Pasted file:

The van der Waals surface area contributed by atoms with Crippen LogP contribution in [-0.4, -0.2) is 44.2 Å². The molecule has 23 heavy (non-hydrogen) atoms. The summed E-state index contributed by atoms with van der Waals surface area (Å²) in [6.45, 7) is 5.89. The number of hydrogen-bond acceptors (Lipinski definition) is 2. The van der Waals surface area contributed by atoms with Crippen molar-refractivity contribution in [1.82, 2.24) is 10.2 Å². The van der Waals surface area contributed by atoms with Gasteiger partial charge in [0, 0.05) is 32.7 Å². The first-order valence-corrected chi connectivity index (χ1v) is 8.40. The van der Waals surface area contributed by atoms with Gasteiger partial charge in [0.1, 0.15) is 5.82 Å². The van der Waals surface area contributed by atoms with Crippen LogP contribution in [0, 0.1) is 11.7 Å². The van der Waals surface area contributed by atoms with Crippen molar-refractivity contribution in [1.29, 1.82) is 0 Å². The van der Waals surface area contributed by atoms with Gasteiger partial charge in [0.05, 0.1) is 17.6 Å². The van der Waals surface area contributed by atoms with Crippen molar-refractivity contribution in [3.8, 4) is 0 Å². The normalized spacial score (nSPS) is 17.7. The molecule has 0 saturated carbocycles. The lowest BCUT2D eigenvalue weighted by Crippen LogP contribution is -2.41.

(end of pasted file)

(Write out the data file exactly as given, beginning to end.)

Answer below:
The van der Waals surface area contributed by atoms with Crippen LogP contribution in [-0.4, -0.2) is 44.2 Å². The molecule has 23 heavy (non-hydrogen) atoms. The summed E-state index contributed by atoms with van der Waals surface area (Å²) in [6.45, 7) is 5.89. The number of hydrogen-bond acceptors (Lipinski definition) is 2. The van der Waals surface area contributed by atoms with Crippen molar-refractivity contribution in [1.82, 2.24) is 10.2 Å². The van der Waals surface area contributed by atoms with Gasteiger partial charge in [0, 0.05) is 32.7 Å². The first-order valence-corrected chi connectivity index (χ1v) is 8.40. The van der Waals surface area contributed by atoms with Gasteiger partial charge in [0.1, 0.15) is 5.82 Å². The van der Waals surface area contributed by atoms with Crippen LogP contribution in [0, 0.1) is 11.7 Å². The van der Waals surface area contributed by atoms with Crippen molar-refractivity contribution in [1.29, 1.82) is 0 Å². The van der Waals surface area contributed by atoms with Gasteiger partial charge in [0.05, 0.1) is 17.6 Å². The van der Waals surface area contributed by atoms with Crippen molar-refractivity contribution in [3.8, 4) is 0 Å². The normalized spacial score (nSPS) is 17.7. The molecule has 0 saturated carbocycles. The lowest BCUT2D eigenvalue weighted by Crippen LogP contribution is -2.41.